Schoolgirl accused fellow student of extortion to cover for stealing from family, court hears
THE girl who falsely accused former student Lydia O'Hara of extortion did it as cover for stealing from her family over a number of months, the High Court heard.
In a statement to gardai, the then 14-year-old second year student falsely claimed she paid around €1,000 over six months to school bullies with the stolen money and with withdrawals from her credit union.
The evidence was given on the sixth day of Ms O'Hara's action against her former school, Scoil Chriost Ri in Portlaoise, and against the Garda Commissioner for reckless and intentional infliction of emotional harm after she was falsely accused in March 2004.
The court also heard yesterday from consultant psychiatrist Patricia Casey who disputed evidence from two other psychiatrists that Ms O'Hara was suffering from mild post traumatic stress as a result of the incident.
Prof Casey, for the school, said she was suffering from depressive illness which could have been triggered by a number of other incidents in her life before the extortion allegation.
Prof Casey also said, under cross examination, she was not sure whether Ms O'Hara had borderline personality disorder but it was possible from her assessment of her.
Garda Anthony Ryan, Portlaoise juvenile liaison officer, told the court the girl who made up the accusation, referred to as "Ms A", was repeatedly asked, while she was giving her statement, if she was telling the truth. She was adamant she was, he said.
In her statement to gardai, "Ms A" said she got a fright after her mother found a €60 withdrawal slip from her credit union under her mattress.
She said she had been bullied since the previous October and it "all started when I gave Lydia O'Hara the lend of a Euro for the tuck shop" and she (Lydia) said she would give it back.
When Ms A asked for it back, she alleged Lydia said "did you think I was serious" and demanded more money. Ms A said she had heard Lydia had beaten people up and she was afraid of her.
She was approached by Lydia the next day and the money was demanded and two of Lydia's friends were there and sought a split of the cash so that they "would not tell", the statement claimed.
This continued for a number of months and she got the money from her father's pockets and from her mother and sister's purses before eventually taking it out of her credit union account. She claimed the hand over of money was mostly in the school bike shed.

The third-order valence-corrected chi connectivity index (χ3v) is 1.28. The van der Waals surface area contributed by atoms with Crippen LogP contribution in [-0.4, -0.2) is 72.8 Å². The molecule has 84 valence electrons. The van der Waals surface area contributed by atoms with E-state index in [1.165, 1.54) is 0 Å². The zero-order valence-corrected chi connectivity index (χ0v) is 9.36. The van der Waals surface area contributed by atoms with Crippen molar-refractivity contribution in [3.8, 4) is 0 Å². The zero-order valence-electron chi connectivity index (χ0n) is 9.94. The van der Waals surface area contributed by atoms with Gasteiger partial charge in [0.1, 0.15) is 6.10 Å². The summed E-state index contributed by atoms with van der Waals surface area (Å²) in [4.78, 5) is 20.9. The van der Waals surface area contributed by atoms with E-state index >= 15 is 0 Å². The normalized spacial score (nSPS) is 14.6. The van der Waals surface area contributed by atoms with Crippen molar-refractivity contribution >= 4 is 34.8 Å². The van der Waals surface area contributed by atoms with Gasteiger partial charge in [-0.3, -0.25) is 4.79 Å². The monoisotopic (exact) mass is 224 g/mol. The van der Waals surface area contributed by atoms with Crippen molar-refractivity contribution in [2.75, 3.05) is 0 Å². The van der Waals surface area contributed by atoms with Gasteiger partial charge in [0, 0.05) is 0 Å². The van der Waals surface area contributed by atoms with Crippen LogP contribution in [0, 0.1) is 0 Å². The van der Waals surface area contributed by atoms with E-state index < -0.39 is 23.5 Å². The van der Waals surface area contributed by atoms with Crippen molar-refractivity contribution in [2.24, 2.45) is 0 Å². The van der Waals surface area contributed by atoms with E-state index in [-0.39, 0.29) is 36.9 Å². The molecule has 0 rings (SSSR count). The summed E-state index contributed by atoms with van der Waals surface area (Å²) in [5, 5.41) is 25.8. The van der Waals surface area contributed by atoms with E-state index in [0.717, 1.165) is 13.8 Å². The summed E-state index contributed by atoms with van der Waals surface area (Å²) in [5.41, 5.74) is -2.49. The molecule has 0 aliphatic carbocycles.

The court heard that then Garda John Healy, now a sergeant, provided Ms A with a marked €20 note for the bike shed handover but it was instead placed under Ms O'Hara's schoolbag by Ms A
Garda Ryan said he had not known anything before the matter until the principal Helen O'Donnell called him about it and it was decided to immediately investigate it.
Asked by Martin Giblin SC, for Ms O'Hara, if he would not have immediately suspected Ms A might be a "skillful liar" because she had been stealing from her family for so many months, Garda Ryan said he was satisfied at that point (when she was giving the statement) that she was telling the truth. She had been crying and her mother "was 140pc that she was telling the truth", he also said.
Asked if he thought it was "good practice" to give a formal pre-arrest caution to a 15-year-old without her parents present, as had happened to Lydia in the principal's office, he said he did because "you could be asked the opposite" if it was not done.
Garda Fiona McGrath, who was in the school with Sgt Healy on the day the marked €20 note was supposed to be handed over, said she had no input into the operation but she agreed they could not see the bike shed where the transaction was supposed to have taken place.
Garda McGrath said when she and Sgt Healy visited Ms A's home at lunchtime that day when the girl admitted the lie, she was asked why she picked on Lydia and replied she had "no reason" and that other reasons were "domestic issues".
Garda McGrath read from notes taken by Sgt Healy, who the court heard was abroad, in which he recorded that Ms A admitted making up the lie "as a cover for stealing money at home".
The case continues before a judge and jury.